Spice walk & tour of the Windermere Estate, Munnar


tea plantation munnar

tea plantation munnar

tea plantation munnar

Tea planations in Munnar


If you love nature, you would definitely love Munnar. Aside from tea plantations, I recommend doing a spice walk to learn about local spices and plants. After an inspiring guided walk at a spice garden before the conference, I was keen to do another one. At the Blackberry nature resort, the manager organised a guided spice walk for me in the morning to explore the surrounding area.

Unlike the previous walk, which took place within a spice garden, this walk focused on wild plants and spices. On this walk, I saw coffee plants and raw coffee beans for the first time, and tasted tree tomato (Tamarillo) picked from a tree. Often we forget that tomatoes are actually fruits, partly because they don’t taste as sweet as other fruits. Yet the tamarillo I tasted was quite sweet and juicy, hence I tasted more like fruit than vegetable.


spice walk munnar  spice walk munnar

spice walk munnar  spice walk munnar 

spice walk munnar

spice walk munnar  spice walk munnar

tea   coffee bean

spice walk munnar

spice walk munnar  spice walk munnar 

spice walk munnar  spice walk


Besides wild spices and plants, Munnar is also popular for bird-watching. There are many bird-watching and photography tours that attract bird lovers from around the world. There are about 142 species of birds are reported from Shola-Grassland and 162 species from Chinnar-Marayur plateau. I don’t know much about birds, but I do love hearing them chirp and sing every morning from my room at the resort.


bird watching munnar

munnar birdwatchers  spice walk munnar

flowers munnar  flower munnar

flowers munnar  flowers munnar

flowers munnar


After learning that the nearby Windemere Estate is set up in a 60-acre of tea, coffee and cardonmon plantation, I went and asked them if I could join their daily two-hour tour of the plantation. Even though the tour is for guests only, they kindly let me to join without charge.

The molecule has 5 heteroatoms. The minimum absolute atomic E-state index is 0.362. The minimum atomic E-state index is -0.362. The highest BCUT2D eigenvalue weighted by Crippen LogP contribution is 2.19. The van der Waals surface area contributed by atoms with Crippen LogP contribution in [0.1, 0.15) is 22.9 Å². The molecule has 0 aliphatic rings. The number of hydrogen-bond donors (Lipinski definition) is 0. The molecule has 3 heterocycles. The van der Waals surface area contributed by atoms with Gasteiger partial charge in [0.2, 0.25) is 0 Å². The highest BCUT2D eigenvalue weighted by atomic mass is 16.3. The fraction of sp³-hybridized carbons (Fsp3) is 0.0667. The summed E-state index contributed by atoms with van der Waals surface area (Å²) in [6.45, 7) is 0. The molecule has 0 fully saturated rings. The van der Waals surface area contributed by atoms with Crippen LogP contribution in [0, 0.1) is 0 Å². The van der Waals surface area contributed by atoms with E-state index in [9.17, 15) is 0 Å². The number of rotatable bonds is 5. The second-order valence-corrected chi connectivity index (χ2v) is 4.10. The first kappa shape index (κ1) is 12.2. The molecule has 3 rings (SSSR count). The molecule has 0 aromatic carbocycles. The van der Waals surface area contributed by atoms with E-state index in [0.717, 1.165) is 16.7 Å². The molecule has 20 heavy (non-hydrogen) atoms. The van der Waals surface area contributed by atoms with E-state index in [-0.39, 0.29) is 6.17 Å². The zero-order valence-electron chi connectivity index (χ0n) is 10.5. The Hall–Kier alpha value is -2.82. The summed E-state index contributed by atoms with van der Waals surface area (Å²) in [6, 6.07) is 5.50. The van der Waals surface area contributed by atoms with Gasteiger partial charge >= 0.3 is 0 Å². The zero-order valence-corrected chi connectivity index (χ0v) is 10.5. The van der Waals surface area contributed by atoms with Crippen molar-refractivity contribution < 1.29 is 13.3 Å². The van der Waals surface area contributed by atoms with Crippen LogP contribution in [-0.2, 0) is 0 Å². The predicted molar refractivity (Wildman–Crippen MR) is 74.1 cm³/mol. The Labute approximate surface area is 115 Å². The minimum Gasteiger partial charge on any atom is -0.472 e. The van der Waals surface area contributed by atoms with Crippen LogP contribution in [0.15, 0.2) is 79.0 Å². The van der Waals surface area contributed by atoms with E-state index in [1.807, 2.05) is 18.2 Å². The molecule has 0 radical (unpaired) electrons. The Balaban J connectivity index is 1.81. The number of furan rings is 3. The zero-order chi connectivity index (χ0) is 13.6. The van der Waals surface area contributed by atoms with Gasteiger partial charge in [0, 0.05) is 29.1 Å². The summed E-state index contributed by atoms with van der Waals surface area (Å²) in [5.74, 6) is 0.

Inspired by the Scottish Highlands and old plantation houses, the Windemere retreat is a boutique retreat with only 18 rooms. I particularly liked the cottage-style accommodations and garden full of colourful flowers.


windermere estate munnar


windermere estate munnar

windermere estate munnar

windermere estate munnar  windermere estate munnar 

windermere estate munnar

windermere estate munnar  windermere estate munnar

windermere estate munnar

windermere estate munnar  windermere estate munnar
In the middle of the estate, there is a semi-open Chai Kada (tea shop) where guests can relax and enjoy chai or coffee. I was kindly offered some coffee brewed from the beans grown at the estate before the tour – the first Keralan coffee of my trip.


windermere estate munnar

windermere estate munnar

windermere estate munnar

windermere estate munnar


Sadly the coffee harvest season had ended and there were barely any coffee fruits to see. However, the guided tour around the estate was really interesting and I felt like I have gain a lot of new knowledge in just two days.

My extended stay in Munnar finally came to an end, and it was time for me to move on and head down to the sea. Munnar is truly a paradise for nature lovers, so I would love to return here again one day.


spice walk munnar  spice walk munnar 

spice walk munnar  spice walk munnar




The Mills (Part 2): Art, design & retail

the mill tseun wan


One of The Mill’s main attractions is CHAT (Centre for Heritage, Arts and Textile) – a space dedicated to the past, current, and future of Hong Kong and Asia’s textile industry.

Welcome to the Spinning Factory! is the inaugural exhibition designed by Turner Prize winning U.K. architect collective Assemble and UK/HK design firm HATO. Set within the former cotton spinning mills of Nan Fung Textiles in Tsuen Wan, the exhibition tells the story of the cotton industry and the role it played in shaping Hong Kong’s past, present and future. The interactive exhibition features old machinery, vintage cotton products and archival documents and objects. Visitors can also experience the manual cotton-spinning process using traditional spinning instruments, and design and create cotton labels at the workshop stations.


the mill tseun wan

the mill tseun wan

the mill tseun wan

the mill tseun wan

The mill

the mill tseun wan

the mill tseun wan

the mill tseun wan

the mill tseun wan

‘Welcome to the Spinning Factory!’ exhibition at the The D. H. Chen Foundation Gallery